Great Lakes Yurts for Sale
Feb 162010
Peter and Alan, Pacific Yurts demonstration site

 

 

OUR FIRST GUEST BLOG!

When I was working on my book (YURTS:Living in the Round), I found Pete Dolan to be one of the most consistently knowledgeable—and helpful—people in the industry. Pete’s work in Customer Service at Pacific Yurts is one of the reasons their company maintains a legendary reputation for customer satisfaction.

I asked Pete to add his perspective as a guest blogger on the theme of “Buying a Yurt”.  Here are his thoughts on

How to Work with a Yurt Company

First, check out company claims
I know these days everybody wants to do all of their research and comparisons online, but keep in mind how easy it is to put together a web site with today’s computers.  Someone can put together a web site and make lots of claims without being able to backup or fulfill most of those claims.

It’s important to investigate companies to make sure they are reputable.  One way you can do this is by checking with their local Better Business Bureau (www.bbb.org) to see if they have a satisfactory rating.  It is worth checking to see if the company has changed their name, too, since this seems to be fairly common and there can be poor ratings for the company under previous names.

Also check web blogs to see if you can find people who have purchased from the companies you are considering in order to find out how satisfied they have been with the quality and service.  Checking the company’s rating with Dunn & Bradstreet (www.dnb.com) can also give you a good indication if the company is likely to be around to help you in the future.

If someone’s price seems too good to be true, it probably is.  Check the specifications.  I’ve seen a number of companies make claims about their products being equal to or better than ours, but their prices were significantly lower.  A closer check revealed that  inexpensive hardware and fabrics were utilized and the wood frame included far fewer components.  For example, one company had up to 32% fewer rafters and lattice in their yurt than our yurt of the same diameter.  This can equate to significantly less strength as well.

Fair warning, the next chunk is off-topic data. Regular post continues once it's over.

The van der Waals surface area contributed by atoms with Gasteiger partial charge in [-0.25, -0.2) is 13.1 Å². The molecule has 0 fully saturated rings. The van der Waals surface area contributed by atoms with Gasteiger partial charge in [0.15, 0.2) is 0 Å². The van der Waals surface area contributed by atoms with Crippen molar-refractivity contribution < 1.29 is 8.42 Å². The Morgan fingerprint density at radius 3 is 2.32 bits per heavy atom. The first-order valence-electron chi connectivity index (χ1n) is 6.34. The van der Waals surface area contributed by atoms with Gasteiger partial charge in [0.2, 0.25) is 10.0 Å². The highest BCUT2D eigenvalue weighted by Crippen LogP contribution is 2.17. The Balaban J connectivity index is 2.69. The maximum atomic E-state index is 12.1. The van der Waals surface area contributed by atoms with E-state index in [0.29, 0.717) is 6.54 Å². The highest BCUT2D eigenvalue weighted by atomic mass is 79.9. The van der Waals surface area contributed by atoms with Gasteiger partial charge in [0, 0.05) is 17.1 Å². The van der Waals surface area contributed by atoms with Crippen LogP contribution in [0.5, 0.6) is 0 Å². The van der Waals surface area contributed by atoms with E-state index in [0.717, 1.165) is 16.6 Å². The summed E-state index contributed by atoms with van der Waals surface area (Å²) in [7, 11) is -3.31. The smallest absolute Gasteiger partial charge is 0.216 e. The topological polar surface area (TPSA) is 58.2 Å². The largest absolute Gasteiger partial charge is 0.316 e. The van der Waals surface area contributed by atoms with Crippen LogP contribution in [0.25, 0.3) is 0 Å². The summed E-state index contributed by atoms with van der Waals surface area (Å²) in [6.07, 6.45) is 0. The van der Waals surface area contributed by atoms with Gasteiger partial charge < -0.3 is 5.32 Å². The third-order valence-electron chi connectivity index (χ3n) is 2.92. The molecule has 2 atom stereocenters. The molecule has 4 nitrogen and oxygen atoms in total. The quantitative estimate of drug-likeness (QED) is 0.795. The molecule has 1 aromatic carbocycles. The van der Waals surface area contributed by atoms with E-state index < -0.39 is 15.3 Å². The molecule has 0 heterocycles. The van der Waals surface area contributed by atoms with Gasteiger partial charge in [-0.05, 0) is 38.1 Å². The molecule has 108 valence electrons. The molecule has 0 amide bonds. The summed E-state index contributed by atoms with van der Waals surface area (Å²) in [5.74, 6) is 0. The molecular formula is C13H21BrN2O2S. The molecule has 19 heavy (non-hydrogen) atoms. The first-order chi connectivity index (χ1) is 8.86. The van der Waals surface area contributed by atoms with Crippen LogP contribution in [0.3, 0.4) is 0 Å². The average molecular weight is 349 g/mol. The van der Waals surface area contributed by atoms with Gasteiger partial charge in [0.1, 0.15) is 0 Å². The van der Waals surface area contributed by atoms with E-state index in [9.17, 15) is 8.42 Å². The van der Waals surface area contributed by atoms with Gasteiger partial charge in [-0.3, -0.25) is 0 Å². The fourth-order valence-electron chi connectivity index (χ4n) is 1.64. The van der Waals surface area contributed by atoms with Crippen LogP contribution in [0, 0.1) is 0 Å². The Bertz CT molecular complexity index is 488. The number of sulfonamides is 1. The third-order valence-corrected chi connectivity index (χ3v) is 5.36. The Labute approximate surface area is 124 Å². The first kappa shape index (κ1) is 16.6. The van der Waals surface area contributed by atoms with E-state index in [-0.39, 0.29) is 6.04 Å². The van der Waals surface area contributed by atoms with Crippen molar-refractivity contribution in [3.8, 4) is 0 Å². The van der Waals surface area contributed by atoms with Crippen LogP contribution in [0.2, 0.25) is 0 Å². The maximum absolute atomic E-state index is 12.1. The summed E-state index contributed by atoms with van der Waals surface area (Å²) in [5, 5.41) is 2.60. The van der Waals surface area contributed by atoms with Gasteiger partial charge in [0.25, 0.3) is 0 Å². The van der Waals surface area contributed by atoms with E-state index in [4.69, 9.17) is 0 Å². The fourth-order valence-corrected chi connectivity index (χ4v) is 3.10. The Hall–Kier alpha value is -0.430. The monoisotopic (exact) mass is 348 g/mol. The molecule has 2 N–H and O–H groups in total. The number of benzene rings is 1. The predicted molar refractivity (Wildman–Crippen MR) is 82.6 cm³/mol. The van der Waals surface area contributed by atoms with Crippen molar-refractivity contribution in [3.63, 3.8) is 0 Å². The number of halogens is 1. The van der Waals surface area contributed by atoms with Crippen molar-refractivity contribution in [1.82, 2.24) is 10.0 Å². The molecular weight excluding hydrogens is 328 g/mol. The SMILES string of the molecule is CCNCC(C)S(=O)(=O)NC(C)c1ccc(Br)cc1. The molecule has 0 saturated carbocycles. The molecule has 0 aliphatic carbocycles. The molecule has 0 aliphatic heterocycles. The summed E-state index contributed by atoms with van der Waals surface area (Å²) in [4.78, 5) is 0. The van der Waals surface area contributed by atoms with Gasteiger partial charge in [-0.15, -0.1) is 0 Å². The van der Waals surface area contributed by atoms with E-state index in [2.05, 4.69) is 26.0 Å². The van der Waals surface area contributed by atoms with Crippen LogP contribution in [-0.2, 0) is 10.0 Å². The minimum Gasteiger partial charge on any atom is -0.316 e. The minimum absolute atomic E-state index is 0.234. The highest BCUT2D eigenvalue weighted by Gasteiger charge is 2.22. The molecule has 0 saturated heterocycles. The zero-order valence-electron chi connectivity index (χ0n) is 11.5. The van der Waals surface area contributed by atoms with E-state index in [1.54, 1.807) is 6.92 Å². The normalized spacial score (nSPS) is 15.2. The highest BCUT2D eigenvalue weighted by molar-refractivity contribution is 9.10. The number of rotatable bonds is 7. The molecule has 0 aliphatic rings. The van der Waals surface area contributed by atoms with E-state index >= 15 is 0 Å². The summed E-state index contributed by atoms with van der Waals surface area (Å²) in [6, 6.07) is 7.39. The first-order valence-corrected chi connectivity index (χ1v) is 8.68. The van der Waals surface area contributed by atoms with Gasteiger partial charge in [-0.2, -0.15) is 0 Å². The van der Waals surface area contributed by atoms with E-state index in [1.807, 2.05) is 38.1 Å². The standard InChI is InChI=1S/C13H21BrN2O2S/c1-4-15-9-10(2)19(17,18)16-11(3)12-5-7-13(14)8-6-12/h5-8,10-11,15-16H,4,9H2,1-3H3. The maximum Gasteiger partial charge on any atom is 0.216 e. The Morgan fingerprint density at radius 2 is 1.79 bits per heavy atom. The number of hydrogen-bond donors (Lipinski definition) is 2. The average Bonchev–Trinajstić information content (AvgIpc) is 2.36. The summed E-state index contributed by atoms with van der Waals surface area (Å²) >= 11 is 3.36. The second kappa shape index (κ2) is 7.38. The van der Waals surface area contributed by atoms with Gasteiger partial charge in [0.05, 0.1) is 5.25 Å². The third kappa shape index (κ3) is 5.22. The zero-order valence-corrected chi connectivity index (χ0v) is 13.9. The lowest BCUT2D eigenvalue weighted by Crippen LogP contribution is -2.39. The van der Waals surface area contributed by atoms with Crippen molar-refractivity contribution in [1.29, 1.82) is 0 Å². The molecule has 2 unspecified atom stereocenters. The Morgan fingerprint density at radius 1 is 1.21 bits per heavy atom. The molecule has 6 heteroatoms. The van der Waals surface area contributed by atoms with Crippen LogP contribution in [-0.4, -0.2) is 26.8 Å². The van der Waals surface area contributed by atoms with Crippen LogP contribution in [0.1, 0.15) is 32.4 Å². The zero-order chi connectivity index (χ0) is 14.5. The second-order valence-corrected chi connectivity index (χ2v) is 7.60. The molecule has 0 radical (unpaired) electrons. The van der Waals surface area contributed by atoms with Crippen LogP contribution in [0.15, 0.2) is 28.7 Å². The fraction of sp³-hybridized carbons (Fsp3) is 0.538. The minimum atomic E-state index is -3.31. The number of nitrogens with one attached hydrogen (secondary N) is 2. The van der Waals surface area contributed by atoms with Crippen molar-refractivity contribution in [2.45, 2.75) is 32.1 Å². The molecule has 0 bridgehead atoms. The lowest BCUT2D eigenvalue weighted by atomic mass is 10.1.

Solicit advice

If you are getting serious about buying a yurt, contact companies with any questions or concerns you have.  I hear about people having problems that could have been avoided if they simply had called someone who is knowledgeable.

For instance, I came across someone on a blog or forum that was having problems with condensation in their yurt.  I contacted them to discuss the problem and it turns out that they were using an unvented propane heater in a wet climate, had an interior bathroom with no exhaust vent and never opened their dome skylight when it wasn’t hot outside.  They didn’t realize that a by-product of burning propane is water vapor. If you don’t vent the exhaust to the outside you are adding a lot of water vapor into the living space.  Since their bathroom didn’t have an exhaust installed more water vapor was being introduced every time they took a shower.  With all of this water vapor being brought into the structure and none being vented back outside I could understand why they had condensation.  I explained that the more water vapor you bring into the structure, the more you will need to vent back outside in order to avoid water condensing on the interior.  They switched to a vented stove and started opening the dome occasionally to allow warm moist air to escape and the condensation problem went away.

Ask about options

Also, don’t assume that a company doesn’t make a particular yurt option and exclude them from your purchasing decision because they don’t show a particular item on their web site. Sometimes we don’t put things on our web site that are likely to confuse prospective customers, or options that are specialty items that are not appropriate for most people.

I’ve spoken with many people who had purchased from another company because they didn’t think we offered something they saw on another web site, only to have problems with the company and/or product later on. (They end up seeking advice from us because of our expertise and trusted reputation.)  In some cases they find that we do offer a similar item but don’t promote it on our web site—or they find out specific reasons why we don’t offer such items.

Sometimes folks will call us to ask if we offer an item they saw on someone else’s web site only to find out that we have very specific reasons why we don’t offer that item, which can make a big difference in their long term satisfaction with the product.  People tend to be sold on a feature rather than the potential benefits of that feature.  Many times features sound good, but can realistically have very limited benefits and lots of disadvantages.

Discuss your individual needs